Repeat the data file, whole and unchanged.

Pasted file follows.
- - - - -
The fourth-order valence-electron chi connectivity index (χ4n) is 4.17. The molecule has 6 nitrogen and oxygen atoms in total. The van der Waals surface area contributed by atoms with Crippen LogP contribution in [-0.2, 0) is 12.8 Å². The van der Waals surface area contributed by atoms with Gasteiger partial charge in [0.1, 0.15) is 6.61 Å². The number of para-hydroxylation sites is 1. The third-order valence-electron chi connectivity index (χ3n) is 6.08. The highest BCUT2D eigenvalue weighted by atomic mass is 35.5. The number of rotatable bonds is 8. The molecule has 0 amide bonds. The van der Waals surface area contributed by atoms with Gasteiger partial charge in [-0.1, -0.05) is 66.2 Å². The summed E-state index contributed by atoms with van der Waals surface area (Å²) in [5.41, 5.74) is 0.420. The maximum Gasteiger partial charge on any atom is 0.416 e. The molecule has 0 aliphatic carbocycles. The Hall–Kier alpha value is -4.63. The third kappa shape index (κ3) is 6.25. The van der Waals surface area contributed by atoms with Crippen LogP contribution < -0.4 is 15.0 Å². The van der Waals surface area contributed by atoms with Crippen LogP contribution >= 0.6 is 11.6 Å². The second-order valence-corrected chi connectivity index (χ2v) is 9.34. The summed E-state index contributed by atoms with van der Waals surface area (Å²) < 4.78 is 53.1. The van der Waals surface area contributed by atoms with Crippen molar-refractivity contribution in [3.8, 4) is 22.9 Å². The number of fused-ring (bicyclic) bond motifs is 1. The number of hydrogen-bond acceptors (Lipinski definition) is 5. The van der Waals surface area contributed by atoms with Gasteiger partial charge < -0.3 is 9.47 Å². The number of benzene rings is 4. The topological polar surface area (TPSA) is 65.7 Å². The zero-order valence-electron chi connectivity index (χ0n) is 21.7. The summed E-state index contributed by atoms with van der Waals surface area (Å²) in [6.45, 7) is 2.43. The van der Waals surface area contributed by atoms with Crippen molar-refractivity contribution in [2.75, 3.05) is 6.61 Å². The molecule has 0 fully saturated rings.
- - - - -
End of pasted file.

The fourth-order valence-electron chi connectivity index (χ4n) is 4.17. The molecule has 6 nitrogen and oxygen atoms in total. The van der Waals surface area contributed by atoms with Crippen LogP contribution in [-0.2, 0) is 12.8 Å². The van der Waals surface area contributed by atoms with Gasteiger partial charge in [0.1, 0.15) is 6.61 Å². The number of para-hydroxylation sites is 1. The third-order valence-electron chi connectivity index (χ3n) is 6.08. The highest BCUT2D eigenvalue weighted by atomic mass is 35.5. The number of rotatable bonds is 8. The molecule has 0 amide bonds. The van der Waals surface area contributed by atoms with Gasteiger partial charge in [-0.1, -0.05) is 66.2 Å². The summed E-state index contributed by atoms with van der Waals surface area (Å²) in [5.41, 5.74) is 0.420. The maximum Gasteiger partial charge on any atom is 0.416 e. The molecule has 0 aliphatic carbocycles. The Hall–Kier alpha value is -4.63. The third kappa shape index (κ3) is 6.25. The van der Waals surface area contributed by atoms with Crippen LogP contribution < -0.4 is 15.0 Å². The van der Waals surface area contributed by atoms with Crippen LogP contribution >= 0.6 is 11.6 Å². The second-order valence-corrected chi connectivity index (χ2v) is 9.34. The summed E-state index contributed by atoms with van der Waals surface area (Å²) < 4.78 is 53.1. The van der Waals surface area contributed by atoms with Crippen molar-refractivity contribution in [3.8, 4) is 22.9 Å². The number of fused-ring (bicyclic) bond motifs is 1. The number of hydrogen-bond acceptors (Lipinski definition) is 5. The van der Waals surface area contributed by atoms with Gasteiger partial charge < -0.3 is 9.47 Å². The number of benzene rings is 4. The topological polar surface area (TPSA) is 65.7 Å². The zero-order valence-electron chi connectivity index (χ0n) is 21.7. The summed E-state index contributed by atoms with van der Waals surface area (Å²) in [6.45, 7) is 2.43. The van der Waals surface area contributed by atoms with Crippen molar-refractivity contribution in [2.75, 3.05) is 6.61 Å². The molecule has 0 fully saturated rings.